The heater in your vehicle produces heat from a heater core. The heater core is a small radiator, located under the dashboard of the vehicle which consists of conductive metal with cooling fins to increase surface area. Hot coolant passing through the heater core gives off heat before returning to the engine cooling circuit. The fan for the vehicle's ventilation system forces air through the heater core to transfer heat from the coolant to the cabin air, which is directed into the vehicle through the vents. If there is a lack of hot coolant running through the heater core or (In some vehicles) the valve which opens to allow coolant to flow into your heater core is stuck. It is crucial, however that you immediately check the level of the antifreeze in your radiator and fill it until it is full. Then monitor it and check for leaks. Running an engine without coolant can lead to expensive or irreversible engine problems like head gasket failure or broken/cracked heads or block.
The thermostat is stuck open. Replace.
It is possible that the thermostat is stuck open but I would not immediately jump to a conclusion and rule that out as the problem.
Joef, yes...I've seen them in this horrific position of being "air-bound", and taken to drilling out the rivet on the t-stat, to be able to avoid the air problem, Park on a hill? but a bit disconcerting when full of coolant, yet NO HEAT- Would have to look at the condition of the coolant to see if "stuck open" is the problem- no one wants to boil a pot of water, toss in the t-stat to see at what temperature it is activated, most just replace it, because they are cheap- Back in Wisconsin, we'd simply take them out and throw them away with our fifty dollar cars-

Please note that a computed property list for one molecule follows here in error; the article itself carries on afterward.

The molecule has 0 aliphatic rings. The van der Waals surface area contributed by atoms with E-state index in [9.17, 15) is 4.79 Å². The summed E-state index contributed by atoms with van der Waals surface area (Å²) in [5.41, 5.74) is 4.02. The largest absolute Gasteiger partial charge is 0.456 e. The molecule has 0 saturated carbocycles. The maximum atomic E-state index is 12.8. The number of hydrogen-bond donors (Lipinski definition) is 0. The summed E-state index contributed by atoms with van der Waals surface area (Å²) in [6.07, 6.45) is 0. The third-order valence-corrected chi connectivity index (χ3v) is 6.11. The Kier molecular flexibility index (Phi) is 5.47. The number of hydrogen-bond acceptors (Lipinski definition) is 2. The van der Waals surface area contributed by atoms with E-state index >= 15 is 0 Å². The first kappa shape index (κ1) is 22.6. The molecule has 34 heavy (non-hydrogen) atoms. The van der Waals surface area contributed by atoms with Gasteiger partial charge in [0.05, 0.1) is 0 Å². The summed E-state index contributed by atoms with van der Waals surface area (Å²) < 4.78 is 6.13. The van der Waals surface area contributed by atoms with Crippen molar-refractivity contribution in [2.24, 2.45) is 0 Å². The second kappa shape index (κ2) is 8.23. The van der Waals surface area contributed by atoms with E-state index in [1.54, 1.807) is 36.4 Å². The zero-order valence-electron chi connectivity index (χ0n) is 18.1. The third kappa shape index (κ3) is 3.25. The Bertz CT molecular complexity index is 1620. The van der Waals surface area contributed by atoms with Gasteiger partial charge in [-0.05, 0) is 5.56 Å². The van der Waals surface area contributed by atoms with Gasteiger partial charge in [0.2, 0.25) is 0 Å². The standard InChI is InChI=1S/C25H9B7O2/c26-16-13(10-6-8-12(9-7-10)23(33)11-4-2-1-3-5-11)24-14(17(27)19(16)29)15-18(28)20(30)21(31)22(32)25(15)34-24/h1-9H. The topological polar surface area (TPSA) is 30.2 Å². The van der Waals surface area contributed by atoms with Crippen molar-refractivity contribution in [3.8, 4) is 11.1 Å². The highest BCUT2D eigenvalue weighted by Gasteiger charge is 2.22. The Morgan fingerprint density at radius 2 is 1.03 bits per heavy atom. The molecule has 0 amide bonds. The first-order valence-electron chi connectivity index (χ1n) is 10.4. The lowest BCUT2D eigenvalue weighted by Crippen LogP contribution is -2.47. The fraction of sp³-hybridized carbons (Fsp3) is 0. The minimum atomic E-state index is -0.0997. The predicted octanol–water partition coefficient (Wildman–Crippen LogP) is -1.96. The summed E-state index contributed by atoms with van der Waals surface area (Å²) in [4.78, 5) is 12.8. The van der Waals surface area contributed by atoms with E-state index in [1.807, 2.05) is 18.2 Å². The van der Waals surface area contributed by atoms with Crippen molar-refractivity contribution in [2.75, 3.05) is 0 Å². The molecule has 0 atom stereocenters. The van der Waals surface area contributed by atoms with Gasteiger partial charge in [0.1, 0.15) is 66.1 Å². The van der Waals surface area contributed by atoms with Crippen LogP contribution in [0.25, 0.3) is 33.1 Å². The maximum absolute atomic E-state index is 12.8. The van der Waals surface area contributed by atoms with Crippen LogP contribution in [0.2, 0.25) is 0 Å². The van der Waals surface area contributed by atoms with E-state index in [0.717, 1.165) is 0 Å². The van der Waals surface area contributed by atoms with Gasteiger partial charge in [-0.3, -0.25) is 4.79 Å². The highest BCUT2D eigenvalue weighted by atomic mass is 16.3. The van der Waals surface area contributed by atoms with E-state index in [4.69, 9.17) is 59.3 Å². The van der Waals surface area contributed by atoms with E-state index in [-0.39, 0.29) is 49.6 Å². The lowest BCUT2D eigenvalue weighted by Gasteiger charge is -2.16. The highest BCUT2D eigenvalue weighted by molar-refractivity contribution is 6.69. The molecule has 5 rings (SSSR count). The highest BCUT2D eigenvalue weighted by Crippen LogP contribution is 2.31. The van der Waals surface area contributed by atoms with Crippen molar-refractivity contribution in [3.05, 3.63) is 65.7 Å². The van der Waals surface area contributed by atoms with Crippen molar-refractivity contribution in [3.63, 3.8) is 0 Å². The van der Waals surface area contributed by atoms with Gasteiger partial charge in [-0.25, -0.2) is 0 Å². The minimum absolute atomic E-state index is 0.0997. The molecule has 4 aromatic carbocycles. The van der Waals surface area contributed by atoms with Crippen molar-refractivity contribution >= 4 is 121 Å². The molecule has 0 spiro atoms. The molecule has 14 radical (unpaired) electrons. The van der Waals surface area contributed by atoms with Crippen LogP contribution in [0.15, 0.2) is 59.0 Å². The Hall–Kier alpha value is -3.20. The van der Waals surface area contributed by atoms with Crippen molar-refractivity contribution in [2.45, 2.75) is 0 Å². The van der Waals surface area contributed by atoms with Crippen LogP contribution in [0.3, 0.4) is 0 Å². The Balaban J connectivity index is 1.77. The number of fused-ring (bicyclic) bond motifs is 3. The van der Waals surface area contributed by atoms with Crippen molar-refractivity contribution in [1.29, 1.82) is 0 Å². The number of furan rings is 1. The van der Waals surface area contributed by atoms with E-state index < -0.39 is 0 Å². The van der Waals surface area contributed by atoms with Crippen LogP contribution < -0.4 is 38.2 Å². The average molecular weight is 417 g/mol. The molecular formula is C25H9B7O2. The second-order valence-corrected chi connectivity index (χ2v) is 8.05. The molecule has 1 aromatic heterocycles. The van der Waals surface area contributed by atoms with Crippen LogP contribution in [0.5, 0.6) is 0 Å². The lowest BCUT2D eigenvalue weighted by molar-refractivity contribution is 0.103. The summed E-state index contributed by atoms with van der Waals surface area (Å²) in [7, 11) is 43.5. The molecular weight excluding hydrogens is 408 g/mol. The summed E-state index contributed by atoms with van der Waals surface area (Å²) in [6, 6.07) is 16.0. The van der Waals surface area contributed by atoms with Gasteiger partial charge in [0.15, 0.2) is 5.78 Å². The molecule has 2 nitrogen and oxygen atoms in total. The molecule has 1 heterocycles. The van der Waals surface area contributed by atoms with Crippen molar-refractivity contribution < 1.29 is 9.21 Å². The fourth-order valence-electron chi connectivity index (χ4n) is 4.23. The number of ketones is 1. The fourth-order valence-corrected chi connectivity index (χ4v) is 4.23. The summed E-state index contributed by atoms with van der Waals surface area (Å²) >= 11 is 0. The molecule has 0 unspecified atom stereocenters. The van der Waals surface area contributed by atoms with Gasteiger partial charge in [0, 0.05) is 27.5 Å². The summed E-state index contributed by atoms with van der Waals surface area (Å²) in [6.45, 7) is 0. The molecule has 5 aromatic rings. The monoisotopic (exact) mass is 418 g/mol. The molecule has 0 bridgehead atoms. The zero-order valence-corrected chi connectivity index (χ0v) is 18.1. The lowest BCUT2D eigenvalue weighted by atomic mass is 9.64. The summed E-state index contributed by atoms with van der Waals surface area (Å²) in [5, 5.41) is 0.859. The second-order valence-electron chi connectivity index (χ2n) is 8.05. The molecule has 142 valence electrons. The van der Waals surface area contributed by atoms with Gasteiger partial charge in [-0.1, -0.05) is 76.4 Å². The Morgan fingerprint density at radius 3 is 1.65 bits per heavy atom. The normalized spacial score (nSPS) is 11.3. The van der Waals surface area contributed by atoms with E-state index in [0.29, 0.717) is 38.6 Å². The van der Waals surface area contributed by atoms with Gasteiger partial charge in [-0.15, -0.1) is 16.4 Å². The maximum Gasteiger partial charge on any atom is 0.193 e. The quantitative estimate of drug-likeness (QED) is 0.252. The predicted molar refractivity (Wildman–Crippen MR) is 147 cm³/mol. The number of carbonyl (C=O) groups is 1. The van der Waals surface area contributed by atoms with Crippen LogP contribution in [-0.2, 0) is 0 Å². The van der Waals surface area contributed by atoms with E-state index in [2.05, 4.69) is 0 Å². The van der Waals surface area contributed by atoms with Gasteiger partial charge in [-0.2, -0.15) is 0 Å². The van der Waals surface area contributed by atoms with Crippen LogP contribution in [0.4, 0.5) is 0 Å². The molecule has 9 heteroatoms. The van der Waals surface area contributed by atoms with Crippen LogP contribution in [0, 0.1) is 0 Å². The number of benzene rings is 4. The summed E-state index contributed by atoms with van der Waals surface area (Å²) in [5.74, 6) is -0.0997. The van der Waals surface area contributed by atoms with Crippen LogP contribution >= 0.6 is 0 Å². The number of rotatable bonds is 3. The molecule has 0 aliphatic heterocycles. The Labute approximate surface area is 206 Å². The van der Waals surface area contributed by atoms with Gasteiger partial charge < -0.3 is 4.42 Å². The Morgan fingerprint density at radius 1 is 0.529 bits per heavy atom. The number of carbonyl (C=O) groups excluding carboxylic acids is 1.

The heater core control valve that controls the flow of coolant into the heater core could be stuck closed, or the linkage to it is broken, not letting the water in to the heater core. It is a cheap part. Here in Maine, we'd simply find locate the problem and replace the part rather than guessing.
...as Berkeley's Sunday mechanic, found myself "Expert on ALL makes and models", lotsa tow-ins and folks that could not wait 'till tomorrow- Guessing was a part of the program. Stumped by a thermo-time switch on a five cylinder car learned about the importance of correct timing belt replacement. Volvos are easy, Hondas are difficult- "master of ALL makes and models" is a tough gig. Not a professional mechanic anymore, but still have all the special tools- Lucky that machine shop service was available on Sundays.
Ford, 2000. You're right. Fords do cheap out on links! There's a world of better ideas, comin' from ford..doncha know? Haven't had to service a Ford in years. Can remember the fuel pump not working, because someone ticked the bumper parking, thus engaging the "safety mode" which shuts off all high pressure fuel. Reset button was hidden behind the driver's kick panel. Kicked my ass, this problem, with no intuitive repair available.
Toyota came in with a seized up engine. The customer did not know what oil was, let alone change the oil. We added four quarts, back twisted to make sure it still turned, turned the engine on, and voila ran like new again- Toyotas can be trusted.
Would not suprise me a bit if our owner never had a coolant flush, and the existing coolant degraded to a crusty-bouldery mess which glued the t-stat open- Just a Guess, mind you, but do know about troubles thru lack of maintenance~
Haha yeah, I agree -- Ford cheaps out allot. I had a similar fuel pump problem with my Lincoln. Well-intended feature but it causes more problems than it solves. I've seen faulty heater core control valves allot -- specifically on Fords.
I LOVE car Gurus! turns out you are not alone in this crazy world. Now I've got a MINI! for the joy of driving! BMWs are sturdy, well made. MINIs haven't been around (since 2002) of the German made variety to exhibit major problems (though the 'permanently sealed' CVT has been troublesome for those expecting dynaflow performance) have yet to do the 30,000 $700 maintainence, drives perfectly, no compaints. Perhaps the finest car ever made.
Looking for a Used Expedition in your area?CarGurus has 19,657 nationwide Expedition listings starting at $2,450.
Search Ford Expedition Questions
Ford Expedition Experts